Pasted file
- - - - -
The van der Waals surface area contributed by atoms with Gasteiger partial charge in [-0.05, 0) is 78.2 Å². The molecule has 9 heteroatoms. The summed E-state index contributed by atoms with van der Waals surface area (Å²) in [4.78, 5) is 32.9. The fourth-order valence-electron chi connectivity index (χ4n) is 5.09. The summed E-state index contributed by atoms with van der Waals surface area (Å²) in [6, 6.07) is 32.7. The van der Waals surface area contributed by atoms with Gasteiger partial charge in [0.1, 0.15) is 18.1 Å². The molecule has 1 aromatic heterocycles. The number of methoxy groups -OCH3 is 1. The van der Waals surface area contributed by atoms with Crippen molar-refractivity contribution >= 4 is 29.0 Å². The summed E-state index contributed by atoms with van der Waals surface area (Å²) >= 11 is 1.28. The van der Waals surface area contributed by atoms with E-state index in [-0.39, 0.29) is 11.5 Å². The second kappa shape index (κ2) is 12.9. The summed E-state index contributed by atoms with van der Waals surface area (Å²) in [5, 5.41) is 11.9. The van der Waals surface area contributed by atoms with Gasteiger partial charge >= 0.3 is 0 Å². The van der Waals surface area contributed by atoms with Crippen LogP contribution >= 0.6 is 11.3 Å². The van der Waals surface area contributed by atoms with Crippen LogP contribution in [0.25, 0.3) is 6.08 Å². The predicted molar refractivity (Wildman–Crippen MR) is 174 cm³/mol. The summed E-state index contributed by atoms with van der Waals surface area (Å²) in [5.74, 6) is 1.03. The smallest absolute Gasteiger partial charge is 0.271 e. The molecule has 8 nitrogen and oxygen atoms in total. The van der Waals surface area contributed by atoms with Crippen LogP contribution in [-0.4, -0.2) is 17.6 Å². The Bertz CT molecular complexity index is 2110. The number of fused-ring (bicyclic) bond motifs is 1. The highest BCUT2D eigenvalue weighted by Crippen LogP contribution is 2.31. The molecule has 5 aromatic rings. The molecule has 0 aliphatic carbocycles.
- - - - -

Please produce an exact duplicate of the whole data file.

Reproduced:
The van der Waals surface area contributed by atoms with Gasteiger partial charge in [-0.05, 0) is 78.2 Å². The molecule has 9 heteroatoms. The summed E-state index contributed by atoms with van der Waals surface area (Å²) in [4.78, 5) is 32.9. The fourth-order valence-electron chi connectivity index (χ4n) is 5.09. The summed E-state index contributed by atoms with van der Waals surface area (Å²) in [6, 6.07) is 32.7. The van der Waals surface area contributed by atoms with Gasteiger partial charge in [0.1, 0.15) is 18.1 Å². The molecule has 1 aromatic heterocycles. The number of methoxy groups -OCH3 is 1. The van der Waals surface area contributed by atoms with Crippen molar-refractivity contribution >= 4 is 29.0 Å². The summed E-state index contributed by atoms with van der Waals surface area (Å²) >= 11 is 1.28. The van der Waals surface area contributed by atoms with E-state index in [-0.39, 0.29) is 11.5 Å². The second kappa shape index (κ2) is 12.9. The summed E-state index contributed by atoms with van der Waals surface area (Å²) in [5, 5.41) is 11.9. The van der Waals surface area contributed by atoms with Gasteiger partial charge >= 0.3 is 0 Å². The van der Waals surface area contributed by atoms with Crippen LogP contribution >= 0.6 is 11.3 Å². The van der Waals surface area contributed by atoms with Crippen LogP contribution in [0.25, 0.3) is 6.08 Å². The predicted molar refractivity (Wildman–Crippen MR) is 174 cm³/mol. The summed E-state index contributed by atoms with van der Waals surface area (Å²) in [5.74, 6) is 1.03. The smallest absolute Gasteiger partial charge is 0.271 e. The molecule has 8 nitrogen and oxygen atoms in total. The van der Waals surface area contributed by atoms with Crippen LogP contribution in [-0.4, -0.2) is 17.6 Å². The Bertz CT molecular complexity index is 2110. The number of fused-ring (bicyclic) bond motifs is 1. The highest BCUT2D eigenvalue weighted by Crippen LogP contribution is 2.31. The molecule has 5 aromatic rings. The molecule has 0 aliphatic carbocycles.